Cryptographic Attacks – CompTIA Security+ SY0-501 – 1.2


So you’ve taken some data
and you’ve encrypted it. You’ve effectively
put it into a safe and you’ve shipped that
safe off to someone else. You’re hoping, of course,
that the information inside that safe
is really secure, but how do you really know? The bad guy obviously
doesn’t have the combination to the safe. The bad guys are going to find
a way to get into the safe. They’re going to try every
possible combination. Maybe they know that
this particular safe was built in a way
that allows access if you use the right
kind of tools against it. Those are the ways
the bad guys are using to break our cryptography. Sometimes it’s a
cryptographic shortcoming or sometimes it’s just
the way that we’ve implemented the cryptography
in what we’re using. One attack against a number of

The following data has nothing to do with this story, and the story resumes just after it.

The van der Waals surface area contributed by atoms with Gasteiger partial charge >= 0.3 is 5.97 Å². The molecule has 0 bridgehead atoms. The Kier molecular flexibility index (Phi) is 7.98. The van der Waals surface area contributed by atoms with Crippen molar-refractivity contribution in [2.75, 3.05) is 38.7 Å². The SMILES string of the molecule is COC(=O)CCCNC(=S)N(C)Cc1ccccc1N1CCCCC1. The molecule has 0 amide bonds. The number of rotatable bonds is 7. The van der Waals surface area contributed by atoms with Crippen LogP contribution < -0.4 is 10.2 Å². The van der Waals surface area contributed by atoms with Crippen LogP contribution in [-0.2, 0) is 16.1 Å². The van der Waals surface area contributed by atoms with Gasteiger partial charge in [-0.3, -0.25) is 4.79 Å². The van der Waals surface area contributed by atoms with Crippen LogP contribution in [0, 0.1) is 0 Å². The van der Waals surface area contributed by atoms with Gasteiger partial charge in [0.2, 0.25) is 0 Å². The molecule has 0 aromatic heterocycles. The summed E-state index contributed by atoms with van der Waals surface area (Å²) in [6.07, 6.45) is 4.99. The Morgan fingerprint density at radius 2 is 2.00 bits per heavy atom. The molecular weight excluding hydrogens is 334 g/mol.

different cryptographic methods is called the Known
Plaintext Attack, or KPA. This is when the
attacker has, obviously, the encrypted
information but they also might have a little bit of
the plaintext– something that they were able to discern
perhaps in some other way. If you have a little
bit of the plaintext, you may be able to start
breaking down the cryptography. This known plaintext is
often called the crib. It helps you determine what
the rest of the plaintext happens to be. This is the situation we
had in World War II when we were trying to break
the cryptography used with the enigma cipher. It was easier to
break this cipher if you had a little bit of
the plaintext to work with. You could often find
weather report information. You would look for the words
“Wetter,” because that’s the German word for “weather.” Sometimes numbers would
be commonly put inside of the messages. The Royal Air Force
would often try to see these messages by
putting mines in certain harbors and then they would wait for
an encrypted message that had that harbor name
somewhere inside. And by using that
crib, they could then decipher the rest